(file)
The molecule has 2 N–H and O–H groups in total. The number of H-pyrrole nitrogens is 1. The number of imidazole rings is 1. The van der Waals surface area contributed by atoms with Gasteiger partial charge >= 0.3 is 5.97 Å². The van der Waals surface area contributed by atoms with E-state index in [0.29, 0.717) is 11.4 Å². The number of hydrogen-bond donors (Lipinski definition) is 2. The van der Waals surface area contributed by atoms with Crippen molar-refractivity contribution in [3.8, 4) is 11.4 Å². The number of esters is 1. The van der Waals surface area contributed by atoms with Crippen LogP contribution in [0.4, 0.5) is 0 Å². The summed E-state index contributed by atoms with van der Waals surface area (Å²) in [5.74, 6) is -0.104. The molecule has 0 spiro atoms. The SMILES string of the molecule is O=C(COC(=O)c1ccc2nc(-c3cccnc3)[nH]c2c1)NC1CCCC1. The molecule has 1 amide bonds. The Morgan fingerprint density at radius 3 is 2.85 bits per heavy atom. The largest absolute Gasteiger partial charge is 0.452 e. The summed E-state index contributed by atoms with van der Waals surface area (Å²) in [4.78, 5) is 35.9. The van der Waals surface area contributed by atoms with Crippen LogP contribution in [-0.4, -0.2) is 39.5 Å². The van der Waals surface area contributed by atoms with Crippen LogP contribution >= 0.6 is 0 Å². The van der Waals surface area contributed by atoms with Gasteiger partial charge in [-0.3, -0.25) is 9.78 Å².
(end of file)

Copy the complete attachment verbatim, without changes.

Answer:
The molecule has 2 N–H and O–H groups in total. The number of H-pyrrole nitrogens is 1. The number of imidazole rings is 1. The van der Waals surface area contributed by atoms with Gasteiger partial charge >= 0.3 is 5.97 Å². The van der Waals surface area contributed by atoms with E-state index in [0.29, 0.717) is 11.4 Å². The number of hydrogen-bond donors (Lipinski definition) is 2. The van der Waals surface area contributed by atoms with Crippen molar-refractivity contribution in [3.8, 4) is 11.4 Å². The number of esters is 1. The van der Waals surface area contributed by atoms with Crippen LogP contribution in [0.4, 0.5) is 0 Å². The summed E-state index contributed by atoms with van der Waals surface area (Å²) in [5.74, 6) is -0.104. The molecule has 0 spiro atoms. The SMILES string of the molecule is O=C(COC(=O)c1ccc2nc(-c3cccnc3)[nH]c2c1)NC1CCCC1. The molecule has 1 amide bonds. The Morgan fingerprint density at radius 3 is 2.85 bits per heavy atom. The largest absolute Gasteiger partial charge is 0.452 e. The summed E-state index contributed by atoms with van der Waals surface area (Å²) in [4.78, 5) is 35.9. The van der Waals surface area contributed by atoms with Crippen LogP contribution in [-0.4, -0.2) is 39.5 Å². The van der Waals surface area contributed by atoms with Crippen LogP contribution >= 0.6 is 0 Å². The van der Waals surface area contributed by atoms with Gasteiger partial charge in [-0.3, -0.25) is 9.78 Å².